School admissions system is 'a headache for parents'

More than 600,000 applications for secondary school places will be made before October 31 deadline in system which 'needs simplifying'

school admisisons complexity

Complicated school admission rules are leaving parents confused and at risk of making unrealistic applications, it has been suggested.

There is "incredible" variation in school admission policies, with individual schools demanding different information and using different criteria for admitting pupils, according to the The Good Schools Guide.

As a result, mothers and fathers are forced to conduct "labour-intensive" research and fill in reams of paperwork, it warns.


Call for inquiry: Demand for urgent inquiry into schools admissions system

SEND 'casualties': More schools refusing pupils with SEND as admissions get harder to police

Gaming the system: How parents try to 'game' school admissions


Calling for an overhaul to simplify the system, the guide sets out a series of tips for parents – including a warning that leaving spaces on application forms means a risk that councils will fill in the blanks with the least popular schools.

Elizabeth Coatman, state education specialist at The Good Schools Guide, said: "It's a matter of making unrealistic choices."

She added: "If you put down all schools that you haven't got a hope of getting a place at, because you live too far away, or you don't meet the place criteria, then the authority won't be able to offer you any of your schools and so they will offer you the nearest school with a vacancy."

It is sensible for parents to include their local school – such as the  one they are in the catchment area for, even if it is as their final choice, Ms Coatman said, adding: "At least you know you'll get a school that you can live with."

Applications to secondary school

The warning comes as families across England complete secondary school application forms ahead of the 31 October deadline.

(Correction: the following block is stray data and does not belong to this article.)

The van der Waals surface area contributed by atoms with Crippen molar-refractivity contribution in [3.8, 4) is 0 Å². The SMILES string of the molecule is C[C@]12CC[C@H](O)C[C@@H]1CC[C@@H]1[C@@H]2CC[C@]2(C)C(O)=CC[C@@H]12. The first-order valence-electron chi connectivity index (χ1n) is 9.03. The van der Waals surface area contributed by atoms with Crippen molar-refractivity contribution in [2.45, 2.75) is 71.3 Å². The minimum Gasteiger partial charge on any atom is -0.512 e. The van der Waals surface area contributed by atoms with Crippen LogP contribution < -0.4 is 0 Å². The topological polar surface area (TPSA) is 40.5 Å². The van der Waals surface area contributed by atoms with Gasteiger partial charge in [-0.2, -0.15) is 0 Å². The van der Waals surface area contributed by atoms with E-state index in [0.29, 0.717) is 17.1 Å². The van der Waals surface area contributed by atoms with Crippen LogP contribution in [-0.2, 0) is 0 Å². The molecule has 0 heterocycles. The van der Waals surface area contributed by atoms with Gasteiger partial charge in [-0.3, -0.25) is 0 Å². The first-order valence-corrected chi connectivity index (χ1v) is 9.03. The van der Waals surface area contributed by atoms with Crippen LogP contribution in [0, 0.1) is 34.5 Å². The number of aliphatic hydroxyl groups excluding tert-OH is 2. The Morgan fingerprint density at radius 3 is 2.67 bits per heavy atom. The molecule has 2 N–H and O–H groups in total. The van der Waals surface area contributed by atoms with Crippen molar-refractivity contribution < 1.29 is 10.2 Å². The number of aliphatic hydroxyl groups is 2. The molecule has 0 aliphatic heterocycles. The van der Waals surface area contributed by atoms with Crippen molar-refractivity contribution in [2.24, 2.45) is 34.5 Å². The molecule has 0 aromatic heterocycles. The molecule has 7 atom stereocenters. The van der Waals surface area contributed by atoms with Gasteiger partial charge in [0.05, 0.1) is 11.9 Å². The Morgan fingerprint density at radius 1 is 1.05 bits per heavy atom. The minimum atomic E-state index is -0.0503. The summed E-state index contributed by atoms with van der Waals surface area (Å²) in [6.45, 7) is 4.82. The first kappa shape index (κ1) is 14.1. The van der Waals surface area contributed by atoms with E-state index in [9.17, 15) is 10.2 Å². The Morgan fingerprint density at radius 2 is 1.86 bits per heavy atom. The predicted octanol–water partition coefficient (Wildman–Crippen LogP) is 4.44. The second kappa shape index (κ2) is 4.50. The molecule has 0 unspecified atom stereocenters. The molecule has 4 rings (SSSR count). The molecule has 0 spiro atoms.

Official figures show that this year, across England, there were 604,500 applications for secondary school places – up 3.7 per cent on last year.

Eight in 10 families (80.9 per cent) got their first preference of secondary, down 1.2 per cent on 2018.

About 28,000 families (4.6 per cent) were offered a place at a non-preferred school.

Under the current system parents are typically asked to give between three and six preferences of school on their application forms.

Schools with good results and reputations are most likely to be over-subscribed, The Good Schools Guide says, but can also have complicated policies setting out how they will decide which pupils will be given places –known as over-subscription criteria.

Ms Coatman said: "The variation in admissions policies is incredible. What one school demands of an applicant may be very different from the requirements of an apparently similar school down the road.

"I have every sympathy for parents who find getting to grips with the complexity of some state school admissions policies gives them a headache. We have seen one that runs to 12 pages.

"Setting aside time to research options and work out the likelihood of a successful application, not to mention fathoming the further obligations and paperwork as required by some schools, is labour intensive and no doubt favours certain sections of society."

Tips for parents

The Guide says that parents should research all the options, and read the admission policies of their preferred schools carefully.

"If your child doesn't fit the oversubscription criteria and the school is over-subscribed year on year, then look elsewhere," it says.

For example, it says, while faith schools are often popular, they also often expect extra paperwork and prioritise children who have been baptised and are from church-going families.

"If the school is always oversubscribed and you can't claim to match their requirements, you have little chance of a place."

The Guide also warns: "It is not wise to leave blanks on the form or list one school multiple times. This does not mean that you are limiting the local authority to fewer options.

"It means they will fill in the blanks with other schools, which will inevitably be the least popular ones."

Ms Coatman said: "In an ideal world, there would be one common, national set of over-subscription criteria for all community schools, free schools and academies, with another simple set for all kinds of faith schools."

Log in or register for FREE to continue reading.

It only takes a moment and you'll get access to more news, plus courses, jobs and teaching resources tailored to you